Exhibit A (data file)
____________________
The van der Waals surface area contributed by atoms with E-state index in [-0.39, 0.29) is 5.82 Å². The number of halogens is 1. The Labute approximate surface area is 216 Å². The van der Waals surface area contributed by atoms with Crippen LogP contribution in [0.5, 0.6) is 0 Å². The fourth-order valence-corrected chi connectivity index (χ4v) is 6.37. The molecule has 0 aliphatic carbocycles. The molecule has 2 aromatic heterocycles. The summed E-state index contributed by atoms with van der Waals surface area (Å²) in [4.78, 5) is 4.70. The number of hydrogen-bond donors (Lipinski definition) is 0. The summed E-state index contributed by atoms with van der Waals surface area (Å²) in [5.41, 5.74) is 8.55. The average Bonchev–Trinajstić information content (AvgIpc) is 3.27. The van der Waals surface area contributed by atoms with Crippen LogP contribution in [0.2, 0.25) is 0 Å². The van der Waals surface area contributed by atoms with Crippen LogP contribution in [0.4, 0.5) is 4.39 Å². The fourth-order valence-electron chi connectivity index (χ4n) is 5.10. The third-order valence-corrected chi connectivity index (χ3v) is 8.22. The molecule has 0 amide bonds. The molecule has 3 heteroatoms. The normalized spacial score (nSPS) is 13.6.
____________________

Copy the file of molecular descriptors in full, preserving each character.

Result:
The van der Waals surface area contributed by atoms with E-state index in [-0.39, 0.29) is 5.82 Å². The number of halogens is 1. The Labute approximate surface area is 216 Å². The van der Waals surface area contributed by atoms with Crippen LogP contribution in [0.5, 0.6) is 0 Å². The fourth-order valence-corrected chi connectivity index (χ4v) is 6.37. The molecule has 0 aliphatic carbocycles. The molecule has 2 aromatic heterocycles. The summed E-state index contributed by atoms with van der Waals surface area (Å²) in [4.78, 5) is 4.70. The number of hydrogen-bond donors (Lipinski definition) is 0. The summed E-state index contributed by atoms with van der Waals surface area (Å²) in [5.41, 5.74) is 8.55. The average Bonchev–Trinajstić information content (AvgIpc) is 3.27. The van der Waals surface area contributed by atoms with Crippen LogP contribution in [0.2, 0.25) is 0 Å². The van der Waals surface area contributed by atoms with Crippen LogP contribution in [0.4, 0.5) is 4.39 Å². The fourth-order valence-electron chi connectivity index (χ4n) is 5.10. The third-order valence-corrected chi connectivity index (χ3v) is 8.22. The molecule has 0 amide bonds. The molecule has 3 heteroatoms. The normalized spacial score (nSPS) is 13.6.